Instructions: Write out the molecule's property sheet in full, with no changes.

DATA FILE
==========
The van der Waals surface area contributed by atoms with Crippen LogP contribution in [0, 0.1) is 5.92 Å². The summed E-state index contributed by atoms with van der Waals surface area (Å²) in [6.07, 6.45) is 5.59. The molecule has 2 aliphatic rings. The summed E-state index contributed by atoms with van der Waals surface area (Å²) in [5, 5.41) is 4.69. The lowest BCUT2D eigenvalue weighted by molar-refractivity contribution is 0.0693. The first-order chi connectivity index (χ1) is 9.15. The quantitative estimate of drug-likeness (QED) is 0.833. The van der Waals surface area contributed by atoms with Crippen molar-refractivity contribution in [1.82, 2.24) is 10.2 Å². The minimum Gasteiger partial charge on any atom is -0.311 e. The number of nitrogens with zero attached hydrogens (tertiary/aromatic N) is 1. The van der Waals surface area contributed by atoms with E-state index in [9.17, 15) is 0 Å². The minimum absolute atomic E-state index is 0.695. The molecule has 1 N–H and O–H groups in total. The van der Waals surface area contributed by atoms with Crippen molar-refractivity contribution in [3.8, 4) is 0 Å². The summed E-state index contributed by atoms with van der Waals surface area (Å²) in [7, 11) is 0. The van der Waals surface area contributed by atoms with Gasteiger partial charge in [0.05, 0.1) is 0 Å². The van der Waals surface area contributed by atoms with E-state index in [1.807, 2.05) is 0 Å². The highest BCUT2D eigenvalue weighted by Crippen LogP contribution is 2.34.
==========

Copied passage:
The van der Waals surface area contributed by atoms with Crippen LogP contribution in [0, 0.1) is 5.92 Å². The summed E-state index contributed by atoms with van der Waals surface area (Å²) in [6.07, 6.45) is 5.59. The molecule has 2 aliphatic rings. The summed E-state index contributed by atoms with van der Waals surface area (Å²) in [5, 5.41) is 4.69. The lowest BCUT2D eigenvalue weighted by molar-refractivity contribution is 0.0693. The first-order chi connectivity index (χ1) is 9.15. The quantitative estimate of drug-likeness (QED) is 0.833. The van der Waals surface area contributed by atoms with Crippen molar-refractivity contribution in [1.82, 2.24) is 10.2 Å². The minimum Gasteiger partial charge on any atom is -0.311 e. The number of nitrogens with zero attached hydrogens (tertiary/aromatic N) is 1. The van der Waals surface area contributed by atoms with E-state index in [9.17, 15) is 0 Å². The minimum absolute atomic E-state index is 0.695. The molecule has 1 N–H and O–H groups in total. The van der Waals surface area contributed by atoms with Crippen molar-refractivity contribution in [3.8, 4) is 0 Å². The summed E-state index contributed by atoms with van der Waals surface area (Å²) in [7, 11) is 0. The van der Waals surface area contributed by atoms with Gasteiger partial charge in [0.05, 0.1) is 0 Å². The van der Waals surface area contributed by atoms with E-state index in [1.807, 2.05) is 0 Å². The highest BCUT2D eigenvalue weighted by Crippen LogP contribution is 2.34.